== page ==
BEIRUT: Syrian security forces surrounded and raided a rebellious southern district in Damascus, arresting more than 100 people Thursday, state television said, and opposition activists said several others were shot dead.
The campaign is the latest step in an effort by state forces to stamp out a presence in the Syrian capital of insurgents who are fighting to topple President Bashar Assad.
An activist in the Yarmouk district, where rebels have been hiding out in recent days, said tanks and soldiers had sealed all the entrances. Hundreds of soldiers were searching the area on foot and on trucks mounted with heavy machineguns.
"We are trapped here. Only children and older men or women can leave. Young men, who could be rebels or activists, and even young women, who could also be activists, are stuck inside," an activist called Abu Salam told Reuters on Skype.
"We are hiding in our homes. I am afraid to leave the house so I am sitting here waiting to see if they reach my street, if I will be arrested or shot dead," he said.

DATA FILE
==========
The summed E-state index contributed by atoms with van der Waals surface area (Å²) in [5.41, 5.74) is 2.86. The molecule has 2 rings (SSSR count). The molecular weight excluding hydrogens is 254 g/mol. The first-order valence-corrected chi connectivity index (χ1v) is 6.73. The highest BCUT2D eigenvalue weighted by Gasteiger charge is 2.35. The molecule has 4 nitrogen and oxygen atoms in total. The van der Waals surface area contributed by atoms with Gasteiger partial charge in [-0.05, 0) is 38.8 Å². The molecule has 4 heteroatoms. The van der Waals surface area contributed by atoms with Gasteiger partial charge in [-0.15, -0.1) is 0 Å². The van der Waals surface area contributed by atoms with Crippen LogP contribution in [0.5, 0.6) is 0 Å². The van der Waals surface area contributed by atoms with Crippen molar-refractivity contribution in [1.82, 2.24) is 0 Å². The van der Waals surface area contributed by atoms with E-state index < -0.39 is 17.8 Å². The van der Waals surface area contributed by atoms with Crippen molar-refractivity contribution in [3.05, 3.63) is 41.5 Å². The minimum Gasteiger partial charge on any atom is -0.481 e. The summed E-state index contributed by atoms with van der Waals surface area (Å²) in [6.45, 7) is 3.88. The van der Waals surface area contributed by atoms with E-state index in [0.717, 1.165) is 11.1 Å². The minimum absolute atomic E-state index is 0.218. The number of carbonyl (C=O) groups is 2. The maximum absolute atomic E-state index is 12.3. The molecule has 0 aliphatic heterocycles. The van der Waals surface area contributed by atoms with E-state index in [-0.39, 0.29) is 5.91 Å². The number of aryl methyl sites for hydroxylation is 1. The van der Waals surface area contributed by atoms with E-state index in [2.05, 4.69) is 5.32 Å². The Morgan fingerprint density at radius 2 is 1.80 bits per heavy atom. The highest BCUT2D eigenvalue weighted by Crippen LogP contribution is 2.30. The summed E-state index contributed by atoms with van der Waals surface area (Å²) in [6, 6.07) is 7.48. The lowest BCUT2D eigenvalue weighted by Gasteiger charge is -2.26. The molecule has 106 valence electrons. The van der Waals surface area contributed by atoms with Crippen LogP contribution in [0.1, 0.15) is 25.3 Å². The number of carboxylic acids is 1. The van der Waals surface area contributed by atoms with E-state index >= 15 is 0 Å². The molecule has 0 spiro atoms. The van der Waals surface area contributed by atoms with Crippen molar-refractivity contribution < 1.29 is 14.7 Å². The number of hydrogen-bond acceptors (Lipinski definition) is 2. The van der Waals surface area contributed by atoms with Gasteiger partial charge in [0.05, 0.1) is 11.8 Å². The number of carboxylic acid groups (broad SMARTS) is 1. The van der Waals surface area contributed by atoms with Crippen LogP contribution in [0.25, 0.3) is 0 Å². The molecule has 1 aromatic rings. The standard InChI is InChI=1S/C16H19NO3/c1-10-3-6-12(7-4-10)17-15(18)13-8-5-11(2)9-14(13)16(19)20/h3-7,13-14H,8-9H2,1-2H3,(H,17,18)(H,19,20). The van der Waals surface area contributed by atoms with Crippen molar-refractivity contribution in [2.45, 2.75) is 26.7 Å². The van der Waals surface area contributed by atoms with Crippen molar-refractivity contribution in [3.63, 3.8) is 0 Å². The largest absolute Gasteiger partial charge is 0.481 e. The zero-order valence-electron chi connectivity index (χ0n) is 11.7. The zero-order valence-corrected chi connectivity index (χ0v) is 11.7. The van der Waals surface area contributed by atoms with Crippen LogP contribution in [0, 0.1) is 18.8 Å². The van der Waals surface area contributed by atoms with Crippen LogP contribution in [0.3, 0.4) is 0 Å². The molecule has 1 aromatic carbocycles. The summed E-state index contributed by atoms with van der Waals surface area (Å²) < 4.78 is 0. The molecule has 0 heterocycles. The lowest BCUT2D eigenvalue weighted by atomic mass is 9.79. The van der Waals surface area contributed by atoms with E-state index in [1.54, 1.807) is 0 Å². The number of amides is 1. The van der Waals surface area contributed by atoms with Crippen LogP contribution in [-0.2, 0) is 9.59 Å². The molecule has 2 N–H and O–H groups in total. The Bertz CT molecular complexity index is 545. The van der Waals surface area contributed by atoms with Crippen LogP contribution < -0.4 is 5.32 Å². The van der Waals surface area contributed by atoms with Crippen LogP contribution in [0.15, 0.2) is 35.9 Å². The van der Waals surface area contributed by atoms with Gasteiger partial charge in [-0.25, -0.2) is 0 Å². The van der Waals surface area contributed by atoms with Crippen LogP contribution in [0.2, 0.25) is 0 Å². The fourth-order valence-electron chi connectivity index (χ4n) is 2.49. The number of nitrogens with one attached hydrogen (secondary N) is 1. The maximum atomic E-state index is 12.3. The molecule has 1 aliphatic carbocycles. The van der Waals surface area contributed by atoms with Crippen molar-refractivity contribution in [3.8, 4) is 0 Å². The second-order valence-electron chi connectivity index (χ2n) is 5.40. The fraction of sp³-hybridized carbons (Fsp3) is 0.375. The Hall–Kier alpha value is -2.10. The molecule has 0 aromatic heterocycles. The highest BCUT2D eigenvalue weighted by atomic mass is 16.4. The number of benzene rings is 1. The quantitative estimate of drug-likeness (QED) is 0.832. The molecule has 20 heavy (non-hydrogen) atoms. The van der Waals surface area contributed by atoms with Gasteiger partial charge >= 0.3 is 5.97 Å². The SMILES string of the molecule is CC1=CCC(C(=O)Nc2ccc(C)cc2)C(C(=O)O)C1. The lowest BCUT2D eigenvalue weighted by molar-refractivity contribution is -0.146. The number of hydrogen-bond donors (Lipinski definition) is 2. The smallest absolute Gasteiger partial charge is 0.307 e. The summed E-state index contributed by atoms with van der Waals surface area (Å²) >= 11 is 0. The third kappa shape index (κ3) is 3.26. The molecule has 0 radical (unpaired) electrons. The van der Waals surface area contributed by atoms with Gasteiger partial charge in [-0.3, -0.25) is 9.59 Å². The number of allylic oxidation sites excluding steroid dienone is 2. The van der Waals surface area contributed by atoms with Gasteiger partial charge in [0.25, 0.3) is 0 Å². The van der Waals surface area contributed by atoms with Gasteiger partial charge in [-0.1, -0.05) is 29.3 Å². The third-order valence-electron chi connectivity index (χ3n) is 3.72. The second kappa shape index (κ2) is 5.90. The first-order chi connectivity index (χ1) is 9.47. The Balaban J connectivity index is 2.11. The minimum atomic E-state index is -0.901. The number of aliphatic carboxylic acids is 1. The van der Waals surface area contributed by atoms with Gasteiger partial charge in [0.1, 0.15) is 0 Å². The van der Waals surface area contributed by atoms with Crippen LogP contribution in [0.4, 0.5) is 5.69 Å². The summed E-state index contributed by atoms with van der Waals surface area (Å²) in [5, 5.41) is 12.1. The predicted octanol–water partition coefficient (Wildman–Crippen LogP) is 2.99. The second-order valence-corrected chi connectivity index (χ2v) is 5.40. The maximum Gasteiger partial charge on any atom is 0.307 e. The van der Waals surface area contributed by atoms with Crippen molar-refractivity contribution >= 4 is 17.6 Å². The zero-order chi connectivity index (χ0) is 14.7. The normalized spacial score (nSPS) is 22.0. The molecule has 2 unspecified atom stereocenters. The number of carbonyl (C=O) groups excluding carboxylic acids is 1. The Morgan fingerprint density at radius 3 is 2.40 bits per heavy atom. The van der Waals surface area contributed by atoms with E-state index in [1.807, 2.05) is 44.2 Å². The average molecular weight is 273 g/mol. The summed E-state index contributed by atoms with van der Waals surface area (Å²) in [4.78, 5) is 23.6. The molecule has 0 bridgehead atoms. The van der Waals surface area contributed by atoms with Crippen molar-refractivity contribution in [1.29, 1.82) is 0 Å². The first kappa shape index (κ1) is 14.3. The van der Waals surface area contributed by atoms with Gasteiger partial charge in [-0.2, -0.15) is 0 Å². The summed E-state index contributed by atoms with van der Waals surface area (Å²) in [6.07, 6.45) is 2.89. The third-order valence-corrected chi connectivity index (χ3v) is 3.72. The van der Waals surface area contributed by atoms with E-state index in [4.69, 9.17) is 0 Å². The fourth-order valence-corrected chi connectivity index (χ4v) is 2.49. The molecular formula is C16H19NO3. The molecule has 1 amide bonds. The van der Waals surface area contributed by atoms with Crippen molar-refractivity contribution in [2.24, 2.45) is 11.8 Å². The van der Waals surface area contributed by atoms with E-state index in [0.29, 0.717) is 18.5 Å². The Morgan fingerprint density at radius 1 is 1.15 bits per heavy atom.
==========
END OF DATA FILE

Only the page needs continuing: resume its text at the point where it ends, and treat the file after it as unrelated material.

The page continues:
Yarmouk is an unofficial camp for Palestinian refugees. The densely populated, impoverished district in southern Damascus is packed with concrete buildings.
This summer, many districts of southern Damascus became a daily battleground in an 18-month-old popular revolt against Assad that has escalated into civil war.
Assad's supporters say they are not facing homegrown opposition but rather militants funded from abroad.
Syrian state television said 100 people had been arrested in Yarmouk, and said its forces searching another nearby district were "raiding terrorists dens" and had killed several people inside them.
In Yarmouk, the activist Abu Salam said at least three people, two men and a young women, were shot dead when soldiers saw them running out of a park on Thursday morning. Another five rebels found hiding out in the area were executed, he said.
A resident who toured Yarmouk a day earlier said rebel fighters, who have been flushed out of many surrounding districts, had pulled into a southern section of the district and come under intense army bombardment overnight.
Activists and witnesses who spoke to Reuters say that many parts of the districts in Damascus's southern outskirts, where insurgents have been trying to maintain a foothold, have been reduced to rubble.
They said entire buildings had collapsed and the stench of decaying bodies filled the streets. "We are too afraid to go get them because security forces are there and will ask why we are coming for these people," said Abu Salam.